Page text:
Our Weekly Entertainment Dispatch
The real story of Whitey Bulger and the FBI
Black Mass (2015)
This week was the 10th anniversary of James “Whitey” Bulger’s sentencing in federal court on numerous murder and drug conspiracy charges. The anniversary made us think of the remarkable story of Bulger, the FBI, and Massachusetts organized crime.
This narrative was told as a fictitious “inspired by a true story” movie in The Departed (2006). If you want a more realistic film about the extraordinary events around Bulger, the movie to watch is Black Mass (2015).
Black Mass is a remarkably truthful dramatic look at the corrupt relationship between Whitey Bulger’s Winter Hill Gang and Agent John Connelly of the FBI. Connelly grew up with Bulger in the Old Harbor Housing Project in Boston. Connelly became a Special Agent in the FBI and got himself assigned to the Boston Office. He reunited with Bulger, ostensibly to get information on the Italian Mafia in the city.
This was the start of a multi-year corrupt relationship with the murderous Irish mobster that allowed numerous killings to occur and made Connelly a quarter of a million dollars in payoffs. He wasn’t subtle about it either. He checked most of the box’s indicative of corruption: buying a boat, a condo, a nice house, a flashy watch, tailored suits, and leaving paychecks from the FBI uncashed in his desk.
Like The Departed, Black Mass has a fantastic cast. Whitey Bulger is played by Johnny Depp, who, love him or hate him, is a great actor and gives another gritty performance here. John Connelly is played by Joel Edgerton who is decent portraying the corrupt and scheming G-Man. Kevin Bacon (of course), Benedict Cumberbatch, Dakota Johnson, and Jessie Plemons round out the troupe.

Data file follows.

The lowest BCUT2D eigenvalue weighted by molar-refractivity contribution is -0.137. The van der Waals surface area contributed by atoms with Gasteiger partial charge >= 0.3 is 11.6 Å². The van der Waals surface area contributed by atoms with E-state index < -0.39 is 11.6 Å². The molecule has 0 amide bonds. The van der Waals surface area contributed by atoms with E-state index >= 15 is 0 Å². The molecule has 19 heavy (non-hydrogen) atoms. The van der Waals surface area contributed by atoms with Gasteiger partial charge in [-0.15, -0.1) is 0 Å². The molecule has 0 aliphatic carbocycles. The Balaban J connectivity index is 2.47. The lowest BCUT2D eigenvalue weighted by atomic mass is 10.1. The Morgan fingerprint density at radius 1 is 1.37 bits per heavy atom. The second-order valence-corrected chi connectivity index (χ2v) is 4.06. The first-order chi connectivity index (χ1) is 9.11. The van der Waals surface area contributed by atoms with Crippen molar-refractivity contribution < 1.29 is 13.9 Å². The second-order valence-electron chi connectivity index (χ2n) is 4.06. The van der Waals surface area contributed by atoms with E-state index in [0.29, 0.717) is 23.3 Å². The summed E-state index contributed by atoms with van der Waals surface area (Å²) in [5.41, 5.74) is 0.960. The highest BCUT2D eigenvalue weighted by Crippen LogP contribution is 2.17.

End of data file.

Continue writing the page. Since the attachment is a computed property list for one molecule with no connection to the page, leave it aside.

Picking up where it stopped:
While the movie has some dramatic flair and adds a few minor side plots, it is overall remarkably true to fact for Hollywood. If you want to learn the nuts and bolts of this story of corruption and murder, you will get them here in this entertaining and dramatic thriller. Of course, just like in real life, this film has a happy ending as Connelly, Bulger, and Winter Hill mobsters all end up in jail or in the morgue.
Epilogue: The film was made before Whitey Bulger was murdered under very suspicious circumstances in 2018. Bulger was transferred to a more dangerous federal prison in West Virginia, where several known mobsters were doing time. He was moved from a secure unit and placed into general population. Three men with ties to the Boston Mafia beat him to death while he sat in his wheelchair.
The three perps were identified but for reasons unclear it took the feds four years to obtain an indictment and the trial is not expected to start until the end of 2024. Perhaps the DOJ doesn’t want another black eye in regard to their dealings with Whitey Bulger. We are unlikely to get answers until then because, of course, the DOJ can’t comment on “ongoing investigations” (that statement might as well be carved in marble at 950 Pennsylvania Avenue as the DOJ motto).
Black Mass runs about two hours and is both entertaining and informative. It was interesting enough that I am going to pick up the book it was based on, Black Mass: The True Story of an Unholy Alliance Between the FBI and the Irish Mob, by Gerard O’Neill.
The film can be rented on any streaming service, but we could not find it for free anywhere. Take a few hours and get an entertaining history lesson with this well-acted true story. Enjoy!
Enjoy the movie and support your local police!